Giving Mixed Signals in Leadership

I adopted my dog, Louie, almost nine years ago. At that time, we embarked on a journey I was unprepared for. Admittedly, our journey was not an easy one. When I first adopted Louie, he displayed many challenging behaviors that made me question my decision to adopt him.

As Louie and I journeyed together, I had no idea I was walking through specific stages of leadership. I wanted this dog to be loving and loyal. Many times, I will admit that seemed almost impossible, but we persevered.

Louie has come a long way, but there is still one behavior that I cannot train or discipline out of him, and that is how he greets guests at the door. He’s awful. He growls, barks, jumps, and will even grab a piece of clothing. He never bites, but he can be scary. Also, I have tried everything from making him stay in his place (never works), to keeping him in the kitchen until the guest comes in (hmm, works okay), to just keeping him out of sight.

One day a friend of mine came to drop some things off and say hello to Louie. Louie has known her for years, but he did his usual bark and scary growl. I gave him a firm, “Settle,” but she was behind me talking sweetly to him. He paid attention to neither of us. Why should he? We were giving him mixed signals. He made a decision to go his own way, and it wasn’t working for any of the parties involved.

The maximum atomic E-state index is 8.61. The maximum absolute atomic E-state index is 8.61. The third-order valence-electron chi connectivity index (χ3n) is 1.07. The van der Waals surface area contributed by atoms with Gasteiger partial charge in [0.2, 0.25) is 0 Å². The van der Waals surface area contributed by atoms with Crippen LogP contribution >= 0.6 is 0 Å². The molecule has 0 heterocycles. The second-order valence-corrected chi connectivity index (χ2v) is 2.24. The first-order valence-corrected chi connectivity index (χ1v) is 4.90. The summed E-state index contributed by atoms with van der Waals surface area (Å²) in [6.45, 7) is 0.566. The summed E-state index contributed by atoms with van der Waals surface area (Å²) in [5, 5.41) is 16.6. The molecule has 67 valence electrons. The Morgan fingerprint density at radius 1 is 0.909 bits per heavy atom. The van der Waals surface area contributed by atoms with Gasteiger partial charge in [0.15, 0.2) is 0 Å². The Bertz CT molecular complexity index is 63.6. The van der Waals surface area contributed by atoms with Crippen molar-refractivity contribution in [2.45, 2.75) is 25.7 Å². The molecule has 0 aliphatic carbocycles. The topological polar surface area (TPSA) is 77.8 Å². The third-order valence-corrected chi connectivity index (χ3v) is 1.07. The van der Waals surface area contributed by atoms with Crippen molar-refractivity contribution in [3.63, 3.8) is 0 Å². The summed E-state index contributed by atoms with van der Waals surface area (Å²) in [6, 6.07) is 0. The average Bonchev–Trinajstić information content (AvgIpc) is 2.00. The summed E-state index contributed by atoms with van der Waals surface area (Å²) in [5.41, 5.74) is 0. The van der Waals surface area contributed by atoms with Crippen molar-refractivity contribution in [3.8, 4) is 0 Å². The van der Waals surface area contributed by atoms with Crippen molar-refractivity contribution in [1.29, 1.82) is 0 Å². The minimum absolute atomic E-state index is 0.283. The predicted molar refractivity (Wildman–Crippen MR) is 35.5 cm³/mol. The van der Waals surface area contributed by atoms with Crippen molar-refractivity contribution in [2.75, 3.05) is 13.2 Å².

We finally ignored him, and he eventually did settle, but this incident gave me PAWS as I thought about leadership. As leaders are we sending mixed signals to those we work with? Are we firm and then sweet and then firm, causing confusion about our leadership style? Our employees can be somewhat like Louie, who needs consistency to build trust. I’ve become much more aware of being consistent when working with Louie because having him trust me is the overarching objective to our time together.

We’re still working on his behavior at the door, but one thing is certain: Louie has certainly become a loving and loyal dog

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